A Blog of Personal Thoughts
The August of Life
When August arrives Alaska air smells different. It has coolness to it as we feel autumn approach. By the end of the month the cottonwood leaves begin to turn. A friend once said that winter starts Labor Day weekend when all the tourists leave and it lasts till Memorial Day weekend when they return. What about the August of life, though?
My mother called me twice a year—my birthday and Christmas Day. We talked for three minutes, so used was she to the telephone rates of seventy years ago. One summer she called and talked for twenty minutes. Four days later, she called again. This went on for about six weeks. I wrote her a letter telling her if she had a terminal illness, she needed to tell her four children and we’d support her. She received the letter and called me.
“Oh Honey. I’m getting old.”
“Is this the first time you’ve thought that?”
“Yes. My hair’s turning grey.”
“You just turned seventy-four and this is the first time you’ve felt old?”
“Mummy, that’s okay.”
“No. I’m pre-diabetic and have to stop eating ice cream and Hershey’s chocolate syrup every day.” Ah, that and the visible grey hairs were the disaster for her.
The twice a week phone calls continued for another couple of weeks.
I was thirty-two during these calls. I wondered how I’d feel when I reached seventy-four. Would I feel old? I wondered each year until this one.
When the optometrist told me my increasing macular degeneration was worsening, I asked could I still write for the rest of my life.
“How long are you thinking that is?” He asked.
“100. I have relatives on both sides who lived past that.”
“Probably not,” he said.
The eye doctor called to say that the date for my injection to ameliorate macular degeneration would be in a week. Now eighty-one, I felt old for the first time. I must be old for him to recommend that. The outside opinion he asked for confirmed what he thought. Next week, eh? I guess so.
Three months ago, my grandson defined age as preschool, school age, adult, middle age, and elderly. When I said I must be elderly then, he replied, no, I was beyond that in an unnamed category. “Beyond elderly” is the only age group I fit into. Humph.
As I see myself aging, I used to say so what. Now I ask how much writing I want to do, how much more I need to finish and publish. Does it matter? Will it matter in a couple of centuries? After all, I’m no Emily Dickenson, Dostoyevsky, or Dylan Thomas. No, I suppose it won’t matter to anyone else, but it matters to me.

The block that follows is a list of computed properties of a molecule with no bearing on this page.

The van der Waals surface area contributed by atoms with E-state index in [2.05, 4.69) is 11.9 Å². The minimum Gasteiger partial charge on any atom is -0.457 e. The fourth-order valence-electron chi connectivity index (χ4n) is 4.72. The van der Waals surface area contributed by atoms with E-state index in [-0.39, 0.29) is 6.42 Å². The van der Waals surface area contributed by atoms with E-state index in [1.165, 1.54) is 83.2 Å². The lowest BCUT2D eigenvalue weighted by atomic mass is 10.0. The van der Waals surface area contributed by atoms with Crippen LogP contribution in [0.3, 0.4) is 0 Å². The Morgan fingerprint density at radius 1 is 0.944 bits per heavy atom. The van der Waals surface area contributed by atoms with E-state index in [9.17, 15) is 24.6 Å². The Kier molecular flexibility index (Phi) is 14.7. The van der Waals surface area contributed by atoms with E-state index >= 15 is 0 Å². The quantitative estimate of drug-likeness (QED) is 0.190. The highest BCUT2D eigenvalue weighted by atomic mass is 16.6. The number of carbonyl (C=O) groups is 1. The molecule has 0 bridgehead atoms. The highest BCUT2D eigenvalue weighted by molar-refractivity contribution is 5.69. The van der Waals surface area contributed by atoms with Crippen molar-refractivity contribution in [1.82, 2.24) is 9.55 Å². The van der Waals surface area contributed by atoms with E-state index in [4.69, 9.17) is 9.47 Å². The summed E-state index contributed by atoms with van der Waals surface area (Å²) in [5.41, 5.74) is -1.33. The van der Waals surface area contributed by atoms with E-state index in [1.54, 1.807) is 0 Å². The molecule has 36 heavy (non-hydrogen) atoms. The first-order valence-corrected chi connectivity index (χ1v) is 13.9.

I enjoy writing, reading the finished products on my desk, reading them in print. I enjoy helping people change the course of their lives from “Oh, this old outfit? I’ve had it forever” to “Thank you. I like this suit also.” I like helping people change their feelings from self-deprecating to self-complimentary. I like it when someone says, “I like that poem (or book) a lot. It speaks to me.” Perhaps the best part is that writing well makes me feel good, rich and fulfilled inside.
Twenty years left, eh?
Death lives around us. But now it’s classmates, work associates, personal friends, and relatives my age.
My close friends, those that are (were) very close, have been dying since I was 30. Relatives began dying when I was a child. How come I didn’t have any grandfathers? Why did my father die when I was in high school? Why did my best friend die less than 10 years into a lifetime friendship? One of my son’s friends, Kearny, died in a plane crash only months into their friendship. It seems we each had a lifetime of friendship with someone whose years was far too few for them, their families, and for us.
Ten days ago I wrote an “in memoriam” for one of my closest friends from middle and high school years. The alum magazine had asked one of her classmates to write one. Elizabeth and I lived across the street from one another, not an easy occurrence in New York. We both lived on a one-block long private street. How easy it was to go between our homes! How easy it was for me to say immediately that I would write about her. Writing it called up so many warm moments across the last very many years.
One of our classmates, Sturges, said, “Every day brings more news of loss. Sigh.” Loss of friends my age, and younger, seems to happen more and more often these days. Thus, for a couple of decades now, I intentionally look for and foster friendships with people decades younger than I. That helps.
Having had a near death experience at age five, usually referred to as an NDE these days, I’ve known about death all my life. I always considered us “good friends” or at least passing good acquaintances. The Seventh Seal, an Igmar Bergman film remains one of my favorites even though it is far from any realm of cheery. In the film, Death plays a game of chess. Whoever wins or whoever loses…don’t bother with this black and white Swedish film if death does not interest you.
When it came to my own death, I didn’t mind. Losing relatives and friends, bothered me a lot, though, until a couple of weeks ago when I realized that the August of my life has arrived. Not the November or December, but summer is closing and autumn approaches.
Our gardens remain the same size, but some now have more perennials than vegetables. I pick fewer berries and can less. Still, I stay a year ahead in case I break a leg or, as we did in 2020 when we spent the first summer of COVID-19 in Oregon and not Alaska, I’m not here to plant and gather. I need to keep the shelves and freezer full for the next winter.